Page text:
The U.S. Supreme Court yesterday opted to dismiss a case
having potentially broad implications for the question of
what constitutes patentable subject matter. The Court heard
oral arguments in Laboratory Corp. of America Holdings v.
Metabolite Laboratories on March 21, but decided to dismiss
LabCorp's appeal as improvidently granted. Justice Breyer,
joined by Justices Stevens and Souter, dissented.
At issue in the case was whether Metabolite's patent was
invalid because one cannot patent "laws of nature, natural
phenomena, and abstract ideas." See Diamond v. Diehr, 450
U. S. 175, 185 (1981); 35 U.S.C. § 101. The claim in dispute
involves a method for diagnosing a vitamin deficiency,
and includes only the steps of (1) measuring the level of
certain amino acids, and then, (2) correlating an elevated
level of the tested amino acids with a vitamin B deficiency.
LabCorp argued that this claim amounted to a monopoly
on a basic scientific principle (i.e., the correlation step).
Metabolite countered that its claim was directed to a practical
application, and further that the claim met the criteria of
having a "useful, concrete, and tangible result." See State
Street Bank & Trust Co. v. Signature Financial Group, Inc., 149
F. 3d 1368, 1373 (Fed. Cir. 1998).
's petition was troubled from the beginning. In the
district court below, LabCorp never asserted section 101 as a
defense. Moreover, even in the Federal Circuit, LabCorp only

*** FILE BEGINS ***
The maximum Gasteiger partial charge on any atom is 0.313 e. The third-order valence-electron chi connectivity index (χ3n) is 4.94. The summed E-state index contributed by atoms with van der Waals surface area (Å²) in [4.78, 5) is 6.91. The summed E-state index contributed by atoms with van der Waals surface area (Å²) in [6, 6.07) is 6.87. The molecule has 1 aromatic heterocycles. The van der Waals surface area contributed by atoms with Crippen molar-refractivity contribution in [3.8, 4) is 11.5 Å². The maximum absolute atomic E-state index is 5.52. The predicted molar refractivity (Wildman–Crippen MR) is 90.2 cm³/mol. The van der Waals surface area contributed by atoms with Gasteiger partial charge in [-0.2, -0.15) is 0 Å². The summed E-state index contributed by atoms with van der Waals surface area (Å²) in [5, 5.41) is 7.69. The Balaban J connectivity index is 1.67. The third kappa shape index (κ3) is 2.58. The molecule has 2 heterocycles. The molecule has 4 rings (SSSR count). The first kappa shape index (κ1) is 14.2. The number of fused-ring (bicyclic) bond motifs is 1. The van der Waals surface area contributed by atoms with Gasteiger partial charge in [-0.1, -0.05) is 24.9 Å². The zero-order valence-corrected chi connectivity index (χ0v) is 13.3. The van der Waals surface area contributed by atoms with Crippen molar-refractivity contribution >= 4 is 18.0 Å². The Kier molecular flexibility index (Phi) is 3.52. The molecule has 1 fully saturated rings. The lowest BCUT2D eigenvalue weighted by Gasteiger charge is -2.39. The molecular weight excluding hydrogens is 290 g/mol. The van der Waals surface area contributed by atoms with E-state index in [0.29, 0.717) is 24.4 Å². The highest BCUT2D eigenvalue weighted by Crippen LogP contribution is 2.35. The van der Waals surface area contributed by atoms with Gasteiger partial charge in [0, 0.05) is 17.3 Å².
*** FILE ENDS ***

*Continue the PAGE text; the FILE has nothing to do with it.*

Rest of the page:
referred fleetingly to this argument, and the Federal Circuit
opinion did not address the issue. It was the Supreme Court
which thrust the "law of nature" issue to the forefront, asking
for the Solicitor General's view on whether Metabolite's claim
was patentable subject matter under Diamond v. Diehr. The
Solicitor General recommended against granting certiorari
because the issue of natural phenomenon as patentable
subject matter was not sufficiently raised in the lower court.
Despite these concerns, the Court agreed to hear the appeal.
The case has garnered attention because of its important
implications. In particular, critics of State Street hoped that
the Court would take this opportunity to limit patentable
subject matter and accordingly stem the tide of business
method patents. Others, particularly in the drug and
biotechnology industries, were concerned that the Court
would reach too far and potentially eliminate important
diagnosis patents with similar "correlating" limitations.
While Justices Breyer, Stevens and Souter dissented from the
dismissal, the dissent nonetheless addresses the merits and
indicates support in the Supreme Court for limiting patentable
subject matter—at least on the facts of that case. Justice
Breyer opines that "this is not a case on the boundary" and
that the claim would be invalid regardless of how one reads
the "law of nature" case law. But the dissent goes further,
specifically citing State Street and noting that the "useful,
concrete, and tangible result" test from that case has never
been adopted by the Supreme Court and, in fact, is contrary to
precedent. It is not clear whether a majority of the Supreme
Court would take this view, but it may be significant that 3 of
the 8 justices believed that the case should be decided on
the merits in spite of the significant procedural problems. It
would not be surprising to see the Court address the "law
of nature" issue in the near future, particularly as parties on
both sides of the issue are now aware of the Court's high
interest in this area.
For further information, please contact:
Michael J. Sacksteder, Litigation Partner
Darryl M. Woo, Litigation Partner
Heather N. Mewes, Litigation Associate
This update is intended by Fenwick & West LLP to summarize recent developments in the law. It is not intended, and should not be
regarded, as legal advice. Readers who have particular questions about these issues should seek advice of counsel.
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